Researchers from the Centre for Behavioural Research in Cancer in Victoria undertook series of studies using data collected from the annual surveys of Victorian households to assess the impact of the new health warnings on adult cigarette smokers. In the first pair of studies, researchers compared awareness of those health effects covered in the Set A warnings between 2005 and 2006 among smokers and among smokers who had seen complementary TV advertisements and either had and had prior exposure with the new health warnings concerning gangrene and mouth cancer. 5 The second study compared awareness of Set A13 with Set B13 warnings between 2006 and 2007 in Victoria.6

In the first study,5 telephone surveys of two cross-sections of adult smokers measuring changes in top-of-mind awareness of smoking-related health effects from before (2005; n=587) to after (2006; n=583) the pack warnings were introduced, showed that the proportion of smokers aware that gangrene is caused by smoking increased by 11.2 percentage points (OR=23.47, p=0.000), and awareness of the link between smoking and mouth cancer increased by 6.6 percentage points (OR=2.00, p=0.006). In contrast, awareness of throat cancer decreased by 4.3 percentage points, an illness mentioned in the pack warnings but not the advertisements. People who were identified as smokers in the garget market for the Government's advertising campaign (low-SES smokers 18 to 44 years) were interviewed about their cognitive and emotional responses and intentions to quit after they had watched one of the campaign advertisements, comparing outcomes of those with and without prior exposure to the pack warnings. In multivariate analyses, smokers who had prior exposure to the warnings were significantly more likely to report positive responses to the advertisements and stronger post-exposure quitting intentions. Study authors concluded that television advertisements and pictorial health warnings on cigarette packets may operate in a complementary manner to positively influence awareness of the health consequences of smoking and motivation to quit.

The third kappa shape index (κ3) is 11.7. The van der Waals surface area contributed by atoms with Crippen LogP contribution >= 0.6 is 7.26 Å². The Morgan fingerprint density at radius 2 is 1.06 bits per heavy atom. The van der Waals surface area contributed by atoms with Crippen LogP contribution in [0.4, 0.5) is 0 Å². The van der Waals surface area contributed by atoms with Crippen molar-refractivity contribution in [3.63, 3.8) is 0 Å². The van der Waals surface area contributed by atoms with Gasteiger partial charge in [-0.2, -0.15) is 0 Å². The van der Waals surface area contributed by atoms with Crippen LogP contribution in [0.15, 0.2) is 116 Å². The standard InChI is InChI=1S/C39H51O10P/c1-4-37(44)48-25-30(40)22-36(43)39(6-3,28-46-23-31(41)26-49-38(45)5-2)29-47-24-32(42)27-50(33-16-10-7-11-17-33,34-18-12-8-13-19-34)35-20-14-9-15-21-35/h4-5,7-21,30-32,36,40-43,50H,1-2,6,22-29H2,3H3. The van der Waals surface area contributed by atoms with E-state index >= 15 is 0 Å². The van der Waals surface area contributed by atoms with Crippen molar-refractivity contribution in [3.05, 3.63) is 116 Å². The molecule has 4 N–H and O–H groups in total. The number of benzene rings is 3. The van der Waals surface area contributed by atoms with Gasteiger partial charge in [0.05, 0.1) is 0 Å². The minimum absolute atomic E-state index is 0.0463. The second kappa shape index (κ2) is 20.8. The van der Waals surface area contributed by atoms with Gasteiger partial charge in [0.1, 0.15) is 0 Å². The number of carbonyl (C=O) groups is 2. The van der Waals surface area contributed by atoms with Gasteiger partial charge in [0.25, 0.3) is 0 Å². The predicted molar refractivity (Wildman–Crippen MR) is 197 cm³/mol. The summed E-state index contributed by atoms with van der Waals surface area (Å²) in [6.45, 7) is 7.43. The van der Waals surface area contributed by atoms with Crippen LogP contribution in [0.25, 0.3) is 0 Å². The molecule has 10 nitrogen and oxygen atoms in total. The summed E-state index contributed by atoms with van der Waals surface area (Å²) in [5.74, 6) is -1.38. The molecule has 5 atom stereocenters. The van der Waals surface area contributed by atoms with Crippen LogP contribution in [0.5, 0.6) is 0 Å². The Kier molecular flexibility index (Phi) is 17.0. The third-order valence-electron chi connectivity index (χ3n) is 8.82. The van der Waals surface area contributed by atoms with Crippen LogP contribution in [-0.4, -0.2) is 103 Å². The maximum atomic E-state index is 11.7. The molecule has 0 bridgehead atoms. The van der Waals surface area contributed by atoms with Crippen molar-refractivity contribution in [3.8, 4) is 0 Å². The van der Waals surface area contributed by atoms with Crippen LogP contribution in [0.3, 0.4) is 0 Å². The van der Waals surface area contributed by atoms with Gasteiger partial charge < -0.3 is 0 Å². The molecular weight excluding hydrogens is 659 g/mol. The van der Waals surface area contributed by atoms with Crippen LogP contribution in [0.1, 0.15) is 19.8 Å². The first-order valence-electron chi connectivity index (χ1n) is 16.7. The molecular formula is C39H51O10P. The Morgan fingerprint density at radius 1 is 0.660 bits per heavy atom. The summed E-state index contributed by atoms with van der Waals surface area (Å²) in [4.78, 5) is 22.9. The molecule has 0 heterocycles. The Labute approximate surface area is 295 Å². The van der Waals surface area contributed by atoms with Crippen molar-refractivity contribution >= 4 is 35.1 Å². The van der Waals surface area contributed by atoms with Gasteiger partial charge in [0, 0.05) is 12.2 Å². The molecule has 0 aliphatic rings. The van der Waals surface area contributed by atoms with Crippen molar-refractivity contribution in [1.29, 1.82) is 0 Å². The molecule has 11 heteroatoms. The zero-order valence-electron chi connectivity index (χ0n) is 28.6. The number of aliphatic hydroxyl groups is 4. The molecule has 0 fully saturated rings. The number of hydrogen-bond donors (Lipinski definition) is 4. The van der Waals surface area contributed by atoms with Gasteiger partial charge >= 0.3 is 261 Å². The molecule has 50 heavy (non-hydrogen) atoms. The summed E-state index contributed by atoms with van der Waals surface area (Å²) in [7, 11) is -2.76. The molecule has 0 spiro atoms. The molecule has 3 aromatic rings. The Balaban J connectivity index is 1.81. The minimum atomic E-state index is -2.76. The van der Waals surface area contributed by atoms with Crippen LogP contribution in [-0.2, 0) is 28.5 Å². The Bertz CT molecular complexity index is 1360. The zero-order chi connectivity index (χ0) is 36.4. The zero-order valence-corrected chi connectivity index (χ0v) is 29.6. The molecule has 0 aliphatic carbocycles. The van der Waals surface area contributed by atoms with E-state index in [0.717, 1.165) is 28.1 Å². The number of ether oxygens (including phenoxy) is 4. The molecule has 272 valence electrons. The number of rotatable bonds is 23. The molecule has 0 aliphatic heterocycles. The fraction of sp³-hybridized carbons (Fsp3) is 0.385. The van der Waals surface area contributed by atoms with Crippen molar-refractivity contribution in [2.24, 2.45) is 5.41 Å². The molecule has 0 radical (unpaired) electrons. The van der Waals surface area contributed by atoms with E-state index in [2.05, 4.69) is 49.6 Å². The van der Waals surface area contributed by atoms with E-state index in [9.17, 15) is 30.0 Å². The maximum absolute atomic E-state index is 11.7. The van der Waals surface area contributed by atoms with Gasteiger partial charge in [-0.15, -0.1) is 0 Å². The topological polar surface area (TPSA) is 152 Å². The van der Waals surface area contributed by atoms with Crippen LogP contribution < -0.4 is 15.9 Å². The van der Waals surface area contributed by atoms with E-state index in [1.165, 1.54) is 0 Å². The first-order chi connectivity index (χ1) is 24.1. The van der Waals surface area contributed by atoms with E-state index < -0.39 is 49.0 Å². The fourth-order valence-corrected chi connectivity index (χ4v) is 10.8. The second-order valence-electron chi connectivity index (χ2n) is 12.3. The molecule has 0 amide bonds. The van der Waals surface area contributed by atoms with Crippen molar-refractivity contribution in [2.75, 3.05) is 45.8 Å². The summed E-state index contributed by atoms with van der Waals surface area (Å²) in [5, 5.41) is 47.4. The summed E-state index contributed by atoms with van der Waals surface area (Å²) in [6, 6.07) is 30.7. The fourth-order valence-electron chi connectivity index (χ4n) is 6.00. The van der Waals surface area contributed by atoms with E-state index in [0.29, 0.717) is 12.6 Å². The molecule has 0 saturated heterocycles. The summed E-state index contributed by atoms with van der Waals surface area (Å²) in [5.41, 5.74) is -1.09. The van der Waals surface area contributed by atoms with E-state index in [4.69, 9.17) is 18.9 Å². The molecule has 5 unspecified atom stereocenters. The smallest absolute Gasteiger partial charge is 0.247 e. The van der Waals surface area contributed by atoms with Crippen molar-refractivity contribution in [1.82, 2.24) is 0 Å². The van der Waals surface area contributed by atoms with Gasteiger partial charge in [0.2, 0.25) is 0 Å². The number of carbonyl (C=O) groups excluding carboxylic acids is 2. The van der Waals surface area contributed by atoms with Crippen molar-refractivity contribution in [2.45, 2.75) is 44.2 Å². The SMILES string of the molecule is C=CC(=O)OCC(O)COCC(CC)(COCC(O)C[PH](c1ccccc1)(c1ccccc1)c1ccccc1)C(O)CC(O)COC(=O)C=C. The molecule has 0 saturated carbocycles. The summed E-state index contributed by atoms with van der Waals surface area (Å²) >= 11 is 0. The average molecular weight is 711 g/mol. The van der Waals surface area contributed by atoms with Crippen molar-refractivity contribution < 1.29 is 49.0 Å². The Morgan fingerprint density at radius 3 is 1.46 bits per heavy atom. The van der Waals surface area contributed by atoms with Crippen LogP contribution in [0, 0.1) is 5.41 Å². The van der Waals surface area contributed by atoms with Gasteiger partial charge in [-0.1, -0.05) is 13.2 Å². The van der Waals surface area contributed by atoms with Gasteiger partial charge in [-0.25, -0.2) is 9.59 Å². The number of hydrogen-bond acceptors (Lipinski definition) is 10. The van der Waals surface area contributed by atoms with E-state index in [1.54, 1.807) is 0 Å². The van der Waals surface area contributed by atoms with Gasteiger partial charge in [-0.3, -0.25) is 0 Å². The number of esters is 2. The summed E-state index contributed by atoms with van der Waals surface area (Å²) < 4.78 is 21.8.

The second study6 showed a significant increase among smokers in the salience of smoking-related illnesses primarily in the Set B warnings between 2006 and 2007.

Lung cancer was the most frequently spontaneously identified smoking related illness (50%), and spontaneous recall of this illness increased from 2006 (42%). Thirty-four per cent of Victorian smokers spontaneously identified heart disease/heart attack as smoking caused illness, which was a trend towards an increase from 2003 (25%). Stroke/vascular disease (Set B) was spontaneously identified as a smoking-related illness by 14% of smokers in 2007 and this was a significant increase from 2006 (8%). Top of mind awareness of eye problems increased significantly among smokers to 8% (from 3% in 2006). Spontaneous recall of pregnancy complications as smoking-related illness showed a trend towards an increase from 0.3% in 2006 to 2% in 2007. By contrast, smokers showed very low levels of top-of-mind awareness for mouth cancer (12%), throat cancer (11%), and gangrene (6%) which were the subject of the Set A graphic health warnings.13 The lower levels of awareness of the Set A health warnings following a period of non-exposure suggests that the impact of these warnings on top-of-mind awareness appears to stabilise or dissipate after a period of non-exposure. The one exception was the high proportion of Victorians who accepted the link between passive smoking and a range of illnesses, including asthma (Set A), SIDS (Set A), and pneumonia in children (Set A), which increased significantly between 2006 and 2007. This may in part have been due to the introduction of the smoking bans in hospitality venues and other media or public health activity surrounding this policy initiative.

Miller et al also made use of annual household surveys to evaluate the effects of health warnings in South Australia.7 Representative samples of South Australian smokers were interviewed in four independent cross-sectional omnibus surveys; in 2005 (n=504), 2006 (n=525), 2007 (n=414) and 2008 (n=464). Unprompted recall of new graphic cigarette warnings was high in the months following their introduction, demonstrating that smokers had been exposed to them. Smokers also demonstrated an increase in awareness about smoking-related diseases specific to the warning messages. Warnings that conveyed new information and had emotive images demonstrated greater impact on recall and smokers' beliefs than more familiar information and less emotive images.

A12.1.5.4 Miller et al study of impact on Quitline

Miller et al9 monitored calls to the Australian Quitline over four years, two years before and after the new packets were introduced. They recorded twice as many calls to the Quitline in 2006 (the year of introduction), as there were in each of the preceding two years. The observed increase in calls exceeds that which is explained by the accompanying television advertising alone. While call volume tapered back in 2007, it remained higher than before the introduction of new packets. No change was observed in the proportion of first-time callers.